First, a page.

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Osteoporos Int (2007) 18:13191328

DOI 10.1007/s00198-007-0394-0


Glucocorticoid-induced osteoporosis: pathophysiology

and therapy
E. Canalis & G. Mazziotti & A. Giustina & J. P. Bilezikian

Received: 11 February 2007 / Accepted: 30 April 2007 / Published online: 14 June 2007
# International Osteoporosis Foundation and National Osteoporosis Foundation 2007

Abstract Glucocorticoid-induced osteoporosis (GIO) is the

most common form of secondary osteoporosis. Fractures,
which are often asymptomatic, may occur in as many as 30
50% of patients receiving chronic glucocorticoid therapy.
Vertebral fractures occur early after exposure to glucocorticoids, at a time when bone mineral density (BMD) declines
rapidly. Fractures tend to occur at higher BMD levels than in
women with postmenopausal osteoporosis. In human subjects, the early rapid decline in BMD is followed by a slower
progressive decline in BMD. Glucocorticoids have direct
and indirect effects on the skeleton. The primary effects are
on osteoblasts and osteocytes. Glucocorticoids impair the
replication, differentiation and function of osteoblasts and

This work was supported by Grant AR21707 (E. Canalis) from the
National Institute of Arthritis and Musculoskeletal and Skin Diseases,
Grants DK42424 and DK45227 (E. Canalis), and DK32333 (J.P.
Bilezikian) from the National Institute of Diabetes & Digestive &
Kidney Diseases and by MIUR and Centro di Ricerca
sullOsteoporosi-University of Brescia/EULO (A. Giustina).
E. Canalis
Saint Francis Hospital and Medical Center,
Hartford, CT 060105, USA
E. Canalis
University of Connecticut School of Medicine,
Farmington, CT 06030, USA
G. Mazziotti : A. Giustina (*)
Department of Internal Medicine, University of Brescia,
Brescia, Italy
J. P. Bilezikian
Department of Medicine, College of Physicians and Surgeons,
Columbia University,
New York, NY 10032, USA

induce the apoptosis of mature osteoblasts and osteocytes.

These effects lead to a suppression of bone formation, a
central feature in the pathogenesis of GIO. Glucocorticoids
also favor osteoclastogenesis and as a consequence increase
bone resorption. Bisphosphonates are effective in the
prevention and treatment of GIO. Anabolic therapeutic
strategies are under investigation.
Keywords Bone mineral density . Fractures .
Glucocorticoid-induced osteoporosis

Synthetic glucocorticoids are used in a wide variety of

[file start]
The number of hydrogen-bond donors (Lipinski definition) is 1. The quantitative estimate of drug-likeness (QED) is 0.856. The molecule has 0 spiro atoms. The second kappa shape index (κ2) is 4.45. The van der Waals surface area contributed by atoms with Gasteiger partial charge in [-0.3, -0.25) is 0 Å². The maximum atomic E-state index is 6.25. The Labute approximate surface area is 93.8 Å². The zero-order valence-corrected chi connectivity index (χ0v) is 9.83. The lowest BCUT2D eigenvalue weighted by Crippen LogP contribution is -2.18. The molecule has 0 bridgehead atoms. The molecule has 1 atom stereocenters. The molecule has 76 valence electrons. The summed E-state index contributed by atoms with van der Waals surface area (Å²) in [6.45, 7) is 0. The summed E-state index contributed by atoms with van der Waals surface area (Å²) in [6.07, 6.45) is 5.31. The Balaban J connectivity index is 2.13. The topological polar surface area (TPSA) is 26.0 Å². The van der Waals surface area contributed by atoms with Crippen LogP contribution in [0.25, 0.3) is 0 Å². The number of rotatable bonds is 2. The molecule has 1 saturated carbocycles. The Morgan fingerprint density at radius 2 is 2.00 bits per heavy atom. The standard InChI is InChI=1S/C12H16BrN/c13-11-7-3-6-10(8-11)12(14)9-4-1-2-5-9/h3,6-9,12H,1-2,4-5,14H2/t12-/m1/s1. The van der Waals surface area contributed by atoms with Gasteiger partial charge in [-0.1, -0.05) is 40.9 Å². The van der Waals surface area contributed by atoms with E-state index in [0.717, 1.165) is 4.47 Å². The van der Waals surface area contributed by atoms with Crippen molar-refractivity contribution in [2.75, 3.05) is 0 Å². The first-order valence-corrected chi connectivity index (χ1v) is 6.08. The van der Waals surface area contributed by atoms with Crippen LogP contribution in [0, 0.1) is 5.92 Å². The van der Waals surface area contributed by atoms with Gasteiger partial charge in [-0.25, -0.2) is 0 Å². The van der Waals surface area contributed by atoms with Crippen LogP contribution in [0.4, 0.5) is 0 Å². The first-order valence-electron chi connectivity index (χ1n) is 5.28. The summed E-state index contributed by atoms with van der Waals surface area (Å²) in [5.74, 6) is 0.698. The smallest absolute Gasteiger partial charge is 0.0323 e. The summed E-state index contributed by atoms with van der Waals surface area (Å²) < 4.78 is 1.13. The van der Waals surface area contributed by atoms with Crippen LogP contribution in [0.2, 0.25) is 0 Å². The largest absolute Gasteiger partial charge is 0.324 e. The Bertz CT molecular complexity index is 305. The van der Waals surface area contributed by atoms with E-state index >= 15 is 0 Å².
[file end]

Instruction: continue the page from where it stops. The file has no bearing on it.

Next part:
disorders, including autoimmune, pulmonary, and gastrointestinal diseases, as well as in patients following organ
transplantation and with malignancies. Although the indications for glucocorticoids in these various conditions are
clear, their use is fraught with a host of potential side
effects. One organ system that has the potential to be
profoundly affected by glucocorticoids is the skeleton, and
glucocorticoid-induced osteoporosis (GIO) is the most
common form of secondary osteoporosis [1]. Despite the
fact that glucocorticoids can cause bone loss and fractures,
many patients receiving or initiating long-term glucocorticoid therapy are not evaluated for their skeletal health.
Furthermore, patients often do not receive specific preventive or therapeutic agents when indicated [24]. New
knowledge of the pathophysiological mechanisms underlying GIO has been accompanied by the availability of
effective strategies to prevent and treat GIO. This article
focuses on the cellular aspects of glucocorticoid action in
bone, highlighting the mechanisms that are responsible for
bone loss (Fig. 1) [5]. We also review current guidelines


Osteoporos Int (2007) 18:13191328

Fig. 1 Diagram showing the

direct and indirect effects of
glucocorticoids on bone leading
to glucocorticoid-induced osteoporosis and fractures







bone formation

Neuroendocrine system



Calcium Metabolism


intestinal absorption
Renal excretion

of myofibrils

GH/IGF-I sex steroids

bone resorption


Negative calcium

Bone Mass

Bone Quality


Increased risk of fracture

and therapeutic approaches for the prevention and treatment

of GIO.

Direct effects of glucocorticoids on bone cells

Glucocorticoids decrease the number and the function of
osteoblasts. These effects lead to a suppression of bone
formation, a central feature in the pathogenesis of GIO.
Glucocorticoids decrease the replication of cells of the
osteoblastic lineage, reducing the pool of cells that may
differentiate into mature osteoblasts [6, 7]. In addition,
glucocorticoids impair osteoblastic differentiation and maturation [5]. Under certain experimental conditions, on the
other hand, glucocorticoids have been reported to favor
osteoblastic differentiation [8]. In murine models, basal
levels of glucocorticoids seem to be required for cortical
bone acquisition and osteoblast differentiation [9]. However, the effects of glucocorticoids to favor osteoblast